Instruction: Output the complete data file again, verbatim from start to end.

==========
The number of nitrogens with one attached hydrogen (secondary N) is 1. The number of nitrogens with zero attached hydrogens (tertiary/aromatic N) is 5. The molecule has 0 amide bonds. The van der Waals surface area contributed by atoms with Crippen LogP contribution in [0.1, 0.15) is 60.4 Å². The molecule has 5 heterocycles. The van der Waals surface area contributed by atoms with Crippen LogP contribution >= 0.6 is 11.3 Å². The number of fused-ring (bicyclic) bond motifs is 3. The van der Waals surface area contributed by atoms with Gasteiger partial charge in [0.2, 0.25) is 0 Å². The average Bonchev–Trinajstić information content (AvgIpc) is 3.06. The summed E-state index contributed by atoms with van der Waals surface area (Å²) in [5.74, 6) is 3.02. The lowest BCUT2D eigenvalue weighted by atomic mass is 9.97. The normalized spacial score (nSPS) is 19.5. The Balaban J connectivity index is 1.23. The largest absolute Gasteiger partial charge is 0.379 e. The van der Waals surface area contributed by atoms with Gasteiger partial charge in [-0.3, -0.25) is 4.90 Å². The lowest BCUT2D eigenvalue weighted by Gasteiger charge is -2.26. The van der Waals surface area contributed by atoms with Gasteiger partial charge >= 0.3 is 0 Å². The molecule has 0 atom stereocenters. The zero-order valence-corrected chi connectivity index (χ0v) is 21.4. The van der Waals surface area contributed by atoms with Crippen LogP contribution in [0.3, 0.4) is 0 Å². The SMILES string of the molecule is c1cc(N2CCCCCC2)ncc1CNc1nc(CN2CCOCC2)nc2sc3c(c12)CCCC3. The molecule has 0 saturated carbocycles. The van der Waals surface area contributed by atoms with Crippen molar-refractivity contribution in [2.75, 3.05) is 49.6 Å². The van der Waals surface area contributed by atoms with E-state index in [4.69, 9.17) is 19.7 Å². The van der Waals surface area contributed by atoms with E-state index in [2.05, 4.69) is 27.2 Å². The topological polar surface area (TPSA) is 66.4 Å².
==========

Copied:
The number of nitrogens with one attached hydrogen (secondary N) is 1. The number of nitrogens with zero attached hydrogens (tertiary/aromatic N) is 5. The molecule has 0 amide bonds. The van der Waals surface area contributed by atoms with Crippen LogP contribution in [0.1, 0.15) is 60.4 Å². The molecule has 5 heterocycles. The van der Waals surface area contributed by atoms with Crippen LogP contribution >= 0.6 is 11.3 Å². The number of fused-ring (bicyclic) bond motifs is 3. The van der Waals surface area contributed by atoms with Gasteiger partial charge in [0.2, 0.25) is 0 Å². The average Bonchev–Trinajstić information content (AvgIpc) is 3.06. The summed E-state index contributed by atoms with van der Waals surface area (Å²) in [5.74, 6) is 3.02. The lowest BCUT2D eigenvalue weighted by atomic mass is 9.97. The normalized spacial score (nSPS) is 19.5. The Balaban J connectivity index is 1.23. The largest absolute Gasteiger partial charge is 0.379 e. The van der Waals surface area contributed by atoms with Gasteiger partial charge in [-0.3, -0.25) is 4.90 Å². The lowest BCUT2D eigenvalue weighted by Gasteiger charge is -2.26. The van der Waals surface area contributed by atoms with Gasteiger partial charge >= 0.3 is 0 Å². The molecule has 0 atom stereocenters. The zero-order valence-corrected chi connectivity index (χ0v) is 21.4. The van der Waals surface area contributed by atoms with Crippen LogP contribution in [0.3, 0.4) is 0 Å². The SMILES string of the molecule is c1cc(N2CCCCCC2)ncc1CNc1nc(CN2CCOCC2)nc2sc3c(c12)CCCC3. The molecule has 0 saturated carbocycles. The van der Waals surface area contributed by atoms with Crippen molar-refractivity contribution in [2.75, 3.05) is 49.6 Å². The van der Waals surface area contributed by atoms with E-state index in [4.69, 9.17) is 19.7 Å². The van der Waals surface area contributed by atoms with E-state index in [2.05, 4.69) is 27.2 Å². The topological polar surface area (TPSA) is 66.4 Å².